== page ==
If you research Tungsten mines, you’ll find that they’re often overseas — in fucked up places in the world like Africa, China or S.America. Primarily used to Harden steel, used for ballistic missiles and drill bits, Tungsten is all the rage these days — especially with the specter of war casting its ominous shadow.
The real driver for tungsten is China today is fear of Chinese cutbacks. Approximately 80% of world wide tungsten supply comes from China. Like rare earth minerals, they literally control the market.
“The Chinese have been trying to impose control over the production in tungsten,” said Mark Seddon, senior manager at Argus Consulting (Metals). “They’ve used environmental policy to clamp down on non-quota production.”
The price of tungsten in Europe has jumped 52 percent since early July, according to Metal Bulletin Ltd. The advance has beaten all 22 major materials in the Bloomberg Commodities Index. Tungsten has gained for six straight months, the longest rally since 2012.
The European Union classes tungsten as a “critical” commodity and the British Geological Survey places it at the top of its supply-risk list of materials needed to maintain the U.K.’s economy and lifestyle. In 2012, it became a flash point when then U.S. President Barack Obama filed a complaint to the World Trade Organization against Chinese supply curbs.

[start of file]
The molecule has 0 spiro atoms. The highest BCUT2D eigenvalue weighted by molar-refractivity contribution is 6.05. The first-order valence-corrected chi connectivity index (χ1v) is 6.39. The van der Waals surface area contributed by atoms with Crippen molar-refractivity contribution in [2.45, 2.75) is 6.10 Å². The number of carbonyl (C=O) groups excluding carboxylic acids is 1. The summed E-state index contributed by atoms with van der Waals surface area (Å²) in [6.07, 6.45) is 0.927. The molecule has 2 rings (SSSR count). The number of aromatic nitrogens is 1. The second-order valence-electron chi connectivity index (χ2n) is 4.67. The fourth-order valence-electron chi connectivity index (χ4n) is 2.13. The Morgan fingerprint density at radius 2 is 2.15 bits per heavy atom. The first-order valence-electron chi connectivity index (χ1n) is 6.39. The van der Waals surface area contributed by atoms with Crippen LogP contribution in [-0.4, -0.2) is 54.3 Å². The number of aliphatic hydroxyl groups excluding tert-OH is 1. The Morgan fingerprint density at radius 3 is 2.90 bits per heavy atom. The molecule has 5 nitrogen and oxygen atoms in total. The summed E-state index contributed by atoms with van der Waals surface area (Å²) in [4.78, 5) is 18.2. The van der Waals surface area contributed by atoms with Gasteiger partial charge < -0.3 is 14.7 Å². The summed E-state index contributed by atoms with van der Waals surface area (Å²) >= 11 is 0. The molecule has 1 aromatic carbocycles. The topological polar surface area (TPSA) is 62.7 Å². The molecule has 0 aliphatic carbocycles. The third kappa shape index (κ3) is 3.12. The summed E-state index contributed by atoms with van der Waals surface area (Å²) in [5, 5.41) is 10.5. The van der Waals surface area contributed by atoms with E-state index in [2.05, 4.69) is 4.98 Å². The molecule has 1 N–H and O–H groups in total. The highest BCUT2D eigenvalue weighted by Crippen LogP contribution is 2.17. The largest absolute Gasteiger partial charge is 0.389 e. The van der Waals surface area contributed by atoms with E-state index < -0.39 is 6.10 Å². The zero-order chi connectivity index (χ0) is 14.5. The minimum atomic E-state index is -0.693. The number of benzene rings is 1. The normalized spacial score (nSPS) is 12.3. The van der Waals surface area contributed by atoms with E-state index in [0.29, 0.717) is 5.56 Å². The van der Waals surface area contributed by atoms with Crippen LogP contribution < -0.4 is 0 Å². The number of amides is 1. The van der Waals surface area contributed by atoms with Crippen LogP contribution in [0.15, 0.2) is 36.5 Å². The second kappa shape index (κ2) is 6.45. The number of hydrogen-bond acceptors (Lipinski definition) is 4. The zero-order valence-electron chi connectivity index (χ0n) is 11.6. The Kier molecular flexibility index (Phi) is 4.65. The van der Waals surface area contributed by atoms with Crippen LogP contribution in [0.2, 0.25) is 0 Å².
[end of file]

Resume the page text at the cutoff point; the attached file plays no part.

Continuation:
China limits supply to about 91,300 metric tons a year, but routinely breaks its quota by as much as 50 percent, partly because a lot comes as a byproduct from mines that produce other metals such as molybdenum, Seddon said.
It seems that tolerance has gone, at least for now. China’s Ministry of Industry and Information Technology issued an edict on June 6 saying producers should stick to output quotas and that those without quotas, or which exceed the quotas, should halt production. Quotas also shouldn’t be granted to firms that infringe safety or environmental rules.
“The government wants to have control,” said Seddon, who has covered the industry for at least 15 years. “Whether this carries on into next year is more difficult to predict.”
Look at the subsequent appreciation.
Aside from the all important missile industry, the auto industry males up 25% of demand — mainly for cutting and machining tools. All of the publicly traded plays are abroad, with exception to one: KMT.
A few years back, they purchased a Tungsten mine in Bolivia, the first largest producer of tungsten. Not knowing much about the company yet, I do see their revenues and earnings have taken a recent uptick for the first time in years. Their share price is has risen by 17% this year and on a scale of 1-5, with 5 being the best, Exodus ranks it a 4.75.
I’ll do a little more research on this over the next few days. If any of you have any insight into this industry, feel free to share. Or do all of you simply genuflect to the retarded and illiterate church of technical analysis? It must be nice being you, living life without every having to think — simply reacting to things like a fucking savage animal.If you enjoy the content at iBankCoin, please follow us on Twitter